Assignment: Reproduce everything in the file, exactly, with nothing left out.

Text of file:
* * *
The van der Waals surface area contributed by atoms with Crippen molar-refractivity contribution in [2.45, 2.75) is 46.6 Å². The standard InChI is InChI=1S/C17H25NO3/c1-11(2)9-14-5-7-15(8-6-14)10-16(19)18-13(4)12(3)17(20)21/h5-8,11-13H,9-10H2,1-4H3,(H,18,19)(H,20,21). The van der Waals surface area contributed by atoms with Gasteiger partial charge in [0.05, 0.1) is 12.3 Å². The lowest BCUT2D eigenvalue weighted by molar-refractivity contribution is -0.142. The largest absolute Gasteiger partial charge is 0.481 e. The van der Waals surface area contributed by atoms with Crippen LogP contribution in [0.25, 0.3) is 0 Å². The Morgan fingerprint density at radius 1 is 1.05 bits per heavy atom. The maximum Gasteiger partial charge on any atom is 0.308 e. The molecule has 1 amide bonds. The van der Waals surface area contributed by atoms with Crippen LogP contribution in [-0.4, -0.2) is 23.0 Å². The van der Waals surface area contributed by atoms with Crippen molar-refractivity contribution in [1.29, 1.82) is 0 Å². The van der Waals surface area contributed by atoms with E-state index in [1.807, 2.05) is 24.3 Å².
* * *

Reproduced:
The van der Waals surface area contributed by atoms with Crippen molar-refractivity contribution in [2.45, 2.75) is 46.6 Å². The standard InChI is InChI=1S/C17H25NO3/c1-11(2)9-14-5-7-15(8-6-14)10-16(19)18-13(4)12(3)17(20)21/h5-8,11-13H,9-10H2,1-4H3,(H,18,19)(H,20,21). The van der Waals surface area contributed by atoms with Gasteiger partial charge in [0.05, 0.1) is 12.3 Å². The lowest BCUT2D eigenvalue weighted by molar-refractivity contribution is -0.142. The largest absolute Gasteiger partial charge is 0.481 e. The van der Waals surface area contributed by atoms with Crippen LogP contribution in [0.25, 0.3) is 0 Å². The Morgan fingerprint density at radius 1 is 1.05 bits per heavy atom. The maximum Gasteiger partial charge on any atom is 0.308 e. The molecule has 1 amide bonds. The van der Waals surface area contributed by atoms with Crippen LogP contribution in [-0.4, -0.2) is 23.0 Å². The van der Waals surface area contributed by atoms with Crippen molar-refractivity contribution in [1.29, 1.82) is 0 Å². The van der Waals surface area contributed by atoms with E-state index in [1.807, 2.05) is 24.3 Å².